Well, in case you haven’t heard, recently over 500million Facebook user’s personal information was available for free on a hackers forum. There are plenty of lengthy articles online about the breach, but I’m purposely making this short(er) than others, just getting to the main facts of the matter, helping you understand what has happened, how it happened, what it means to you, and how to better protect yourself on Social Media.

So, let’s start with some basic facts…
– 533,313,128 accounts ‘breached’
– Details could include: Name, Date of Birth, Occupation, Phone Number, Email Address, Gender, Location, Relationship Status.
– Information has been made available for under $3 (being referred to as ‘free’ by many due to the low cost)

What Happened?
This has been referred to as information ‘scraping’ rather than an actual breach of security.

Facebook has a ‘feature’ where, when signing up for an account, you can allow Facebook access to your address book/contacts list, and it will help you find friends that have registered their phone numbers with their account, by matching them against your existing contacts.

What has apparently happened, is that an address book was created with A LOT of phone numbers in (some articles claim every phone number in the world – I think that’s a bit of an exaggeration). Then they’ve tried to match all of those phone numbers against users on Facebook. Then, depending on what information your make publicly visible on your profile, will depend on what information can be seen, and what has been gathered.

This is where the term ‘scraped’ has come from. No hacking was actually done of Facebook’s information, but instead information was scraped by using a loophole in a feature of theirs.

Facebook are blaming us – the users!
Is this fair of them? Why are we getting the blame and not Facebook?

Facebook chose NOT to report this as a breach under GDPR as they don’t consider it a breach of personal information, however the DPC (Data Protection Commissioner) is investigating the incident.

Well, as I mentioned above, the (so called) hackers have gathered information that WE make publicly visible from our Facebook profile. So, if a potential friend looks you up on Facebook, and you’re showing name, email address, occupation, etc. etc. then these hackers have been able to get them.

It is, however, a question for debate as to how much responsibility Facebook should take in the matter. Although it is 100% in our control what information is made publicly visible, it is a misuse of a Facebook feature that has led to this. Facebook are claiming that this was the breach that happened in 2019, which they have acknowledged and have ‘fixed’ this loophole in their address book feature. However, surely the possibility is still there, albeit on a much smaller scale… eg. I could start a new Facebook account with my 100 phone contacts, and try and find those friends. It would take me a very long time to gather the information of 500million people for sure, but technically still potentially possible.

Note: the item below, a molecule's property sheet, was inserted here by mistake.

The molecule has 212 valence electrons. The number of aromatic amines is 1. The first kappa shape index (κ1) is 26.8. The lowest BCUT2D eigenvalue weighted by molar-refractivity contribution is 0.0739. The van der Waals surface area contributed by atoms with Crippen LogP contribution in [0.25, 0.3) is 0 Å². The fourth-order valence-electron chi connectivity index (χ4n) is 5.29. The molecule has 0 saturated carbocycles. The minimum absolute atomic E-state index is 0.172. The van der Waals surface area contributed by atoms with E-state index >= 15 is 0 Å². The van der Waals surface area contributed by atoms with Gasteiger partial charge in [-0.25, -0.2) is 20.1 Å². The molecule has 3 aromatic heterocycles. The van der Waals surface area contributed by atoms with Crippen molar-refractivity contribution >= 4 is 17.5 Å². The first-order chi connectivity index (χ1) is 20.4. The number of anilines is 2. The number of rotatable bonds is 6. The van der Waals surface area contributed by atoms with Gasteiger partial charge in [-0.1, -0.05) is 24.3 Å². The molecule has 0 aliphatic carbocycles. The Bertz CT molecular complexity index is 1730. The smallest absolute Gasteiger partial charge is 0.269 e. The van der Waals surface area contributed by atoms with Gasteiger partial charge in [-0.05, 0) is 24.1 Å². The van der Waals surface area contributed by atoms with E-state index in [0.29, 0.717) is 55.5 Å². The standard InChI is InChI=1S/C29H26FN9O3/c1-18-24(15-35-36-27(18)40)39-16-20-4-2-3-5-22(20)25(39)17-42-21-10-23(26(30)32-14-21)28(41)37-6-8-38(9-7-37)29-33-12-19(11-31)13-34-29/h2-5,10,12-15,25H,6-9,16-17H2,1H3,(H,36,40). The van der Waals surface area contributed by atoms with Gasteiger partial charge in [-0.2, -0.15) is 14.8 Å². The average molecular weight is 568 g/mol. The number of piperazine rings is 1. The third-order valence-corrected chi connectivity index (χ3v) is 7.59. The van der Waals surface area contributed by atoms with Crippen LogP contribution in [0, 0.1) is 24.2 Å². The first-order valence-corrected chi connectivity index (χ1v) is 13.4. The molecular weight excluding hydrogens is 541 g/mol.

What can WE do?
So Facebook are playing down the breach, saying it’s not their fault but up to us. So how do WE take responsibility?

Firstly, only put information on Facebook that you don’t mind people seeing.
Remember, not everyone takes security seriously, and people’s Facebook accounts are getting hacked regularly. If your information is only available to your friends, and one of those gets hacked, your information is now available to a hacker.

Secondly, hide as much information as you can/want to from being publicly visible. Go to your Facebook settings and ‘Privacy’. Check through your current settings, and change what you want to change. I’m not going to tell you what you should or shouldn’t make publicly visible, that’s up to you, but you should be aware of what is, and then you can make that decision.

Thirdly, periodically go through your profile, your photos etc. and decide if you still want them there? Our views, opinions, life etc. changes over time. Some embarrassing drunk photos from 7 years ago might not be something you want to exist on there anymore, or holiday snaps with an ex-partner etc.


Was my data included?
Probably one of the biggest questions on your mind, was my data part of this.

There’s a great website that I often link to called ‘Have I Been Pwned’. I’ll write another article on what this website does, why it’s safe, and how it can help you. But for now, feel free to visit the website, enter your email address and/or phone number, and see if your information was included in the breach. You can’t do anything about the breach happening, or your data being available online, but you take extra care and be vigilant for any scam emails/texts/phone calls that might come your way as a result.